GOVERNMENT, working together with development partners, is set to clear landmines in all areas along the Eastern Highlands border with Mozambique by 2025, with 90 percent already demined to ensure that economic and social activities in those areas affected are done freely.
At national level, demining is at 87 percent.
This was revealed by Defence Minister, Honourable Oppah Muchinguri-Kashiri during her ministry’s strategic planning and review workshop in Mutare this week.
Minister Muchinguri said: “I want to let the Minister of State for Manicaland Provincial Affairs and Devolution know that 90 percent of all the landmines that were laid along the border with Mozambique here in Manicaland have been removed.
“We are hoping that as we move towards attaining our target in 2025, we should have cleared all the mines laid in Manicaland to make sure that people’s economic and social activities in those areas are not affected, said Minister Muchinguri-Kashiri.
By October last year, a total of 15 million square metres of land had been cleared of anti-personnel landmines from Burma Valley to Sheba Forest in the Eastern Highlands, thereby making it productive after 42 years of being locked from all forms of development.
The demining exercise was spearheaded by Government and a development partner, Norwegian People’s Aid (NPA, following the signing of a Memorandum of Understanding between the two parties in 2012.
The MOU mandated NPA to raise funding from willing donors to demine anti-personnel landmines in Burma Valley, Leacon Hill, Sheba, Rusitu and Muzite minefields in Manicaland.
A total of 28 318 anti-personnel landmines were also destroyed during the demining exercise.
On July 12 last year, NPA completed the clearance of the Border Streams Minefield Three which included sectors one, two and three along the Zimbabwean border with Mozambique.
Following that exercise, a considerable size of cleared land in the area was handed over to the local community by Minister Muchinguri-Kashiri.
The anti-personnel clearance exercise will benefit 88 346 people in Manicaland.
In Border Streams, school children who had to cross the minefield to attend school no longer have to worry about the landmines.
Families are now using the land for farming and grazing their livestock.
Speaking at the hand-over ceremony last October, Minister Muchinguri-Kashiri said the demined land is now being put to good use by farmers who have ventured into banana, macadamia and tobacco production.
“This positive development augurs well with our national aspirations of freeing all the mined land for productive usage. Completion of the Leacon Hill to Sheba Forest Minefield leaves Norwegian People’s Aid with the Rusitu to Muzite Mission minefield in Chipinge as their remaining area of responsibility. Completion of this particular minefield is projected for year end.
“It is heartening to note that the progress being registered by our demining partners has significantly contributed to the current high international ranking of Zimbabwe Mine Action programme,” said Minister Muchinguri-Kashiri.
The history of the landmines in Zimbabwe can be traced back to the war of liberation.
At the peak of the liberation struggle, from 1976 to 1979, the Rhodesian Army laid minefields along the country’s eastern and northern borders with the aim of creating barriers and inhibiting the inward and outward movement of liberation war combatants from their bases in Mozambique and Zambia.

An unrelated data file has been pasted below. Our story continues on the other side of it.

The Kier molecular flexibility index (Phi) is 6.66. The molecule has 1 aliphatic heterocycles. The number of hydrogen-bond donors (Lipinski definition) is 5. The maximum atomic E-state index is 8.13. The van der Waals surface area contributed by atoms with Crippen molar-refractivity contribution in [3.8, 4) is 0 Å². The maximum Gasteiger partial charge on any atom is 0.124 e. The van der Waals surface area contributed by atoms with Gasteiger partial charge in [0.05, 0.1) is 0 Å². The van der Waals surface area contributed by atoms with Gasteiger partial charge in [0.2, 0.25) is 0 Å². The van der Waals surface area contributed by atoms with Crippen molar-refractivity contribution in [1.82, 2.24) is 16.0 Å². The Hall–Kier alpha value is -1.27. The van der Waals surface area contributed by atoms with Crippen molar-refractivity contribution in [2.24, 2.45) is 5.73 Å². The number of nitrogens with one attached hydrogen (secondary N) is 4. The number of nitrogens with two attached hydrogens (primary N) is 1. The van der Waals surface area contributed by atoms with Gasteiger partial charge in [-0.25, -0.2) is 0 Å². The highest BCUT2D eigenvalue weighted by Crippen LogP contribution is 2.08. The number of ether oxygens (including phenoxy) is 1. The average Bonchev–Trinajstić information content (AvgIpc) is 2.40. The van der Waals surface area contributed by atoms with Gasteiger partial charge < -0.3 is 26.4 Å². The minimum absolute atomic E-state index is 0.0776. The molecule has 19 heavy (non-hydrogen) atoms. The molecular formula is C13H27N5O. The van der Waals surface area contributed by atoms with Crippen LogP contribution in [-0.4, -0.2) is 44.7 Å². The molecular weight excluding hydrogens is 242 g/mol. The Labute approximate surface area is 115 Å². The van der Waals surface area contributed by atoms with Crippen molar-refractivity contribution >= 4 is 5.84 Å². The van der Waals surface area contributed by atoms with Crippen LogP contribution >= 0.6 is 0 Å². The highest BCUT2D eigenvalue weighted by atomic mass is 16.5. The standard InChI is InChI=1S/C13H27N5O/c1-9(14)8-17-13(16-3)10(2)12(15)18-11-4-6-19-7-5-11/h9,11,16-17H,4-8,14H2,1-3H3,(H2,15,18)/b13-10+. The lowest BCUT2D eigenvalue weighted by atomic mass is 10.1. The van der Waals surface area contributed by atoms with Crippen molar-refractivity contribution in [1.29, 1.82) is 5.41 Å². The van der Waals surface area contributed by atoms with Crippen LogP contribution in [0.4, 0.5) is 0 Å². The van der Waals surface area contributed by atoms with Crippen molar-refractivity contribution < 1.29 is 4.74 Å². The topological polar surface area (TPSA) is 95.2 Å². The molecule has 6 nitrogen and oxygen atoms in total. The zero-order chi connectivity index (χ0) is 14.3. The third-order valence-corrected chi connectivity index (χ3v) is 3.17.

An estimated three million anti-personnel mines were laid in six minefields, with a cumulative distance of approximately 850km.
While most of these minefields were clearly marked, human activities resulted in the vandalisation of the markings, thereby leaving locals at risk of being killed or maimed by the mines.
On Tuesday, Minister Muchinguri-Kashiri said the 2025 landmine clearing target also covers the whole country.
“We are going ahead with the removal of land mines countrywide and aiming at making Zimbabwe landmine free by 2025. We hope that this will save lives and also enable development initiatives to go ahead unhindered in the affected areas.
“I also want to mention that 87 percent of all landmines across the country have been removed. These mines were dotted here in Manicaland, Masvingo, Mashonaland West, Mashonaland Central, Mashonaland East, Matebeleland North.
“As I speak, we only have 13 percent remaining. We remain determined that we clear all these landmines. People staying in the affected areas live in fear until we successfully address the problem,” said Minister Muchinguri-Kashiri.
Mines and unexploded ordnance are a terrible legacy of war, long after the guns have fallen silent.
Hidden from sight, landmines continue to kill and injure innocent civilians going about their daily lives, especially children.
Their very presence hinders development and prevents families and communities from being able to return to their land and rebuild.
Landmines have maimed and killed more than 1 500 Zimbabweans and 120 000 livestock since independence.
Communities living in mine-infested environments live in fear, have limited access to critical resources and basic services, and struggle to derive economic value from what would ordinarily constitute productive land.
The cost of mine clearance, victim assistance, and mine risk education weigh heavily on nation-building efforts in post-conflict states saddled with other competing priorities.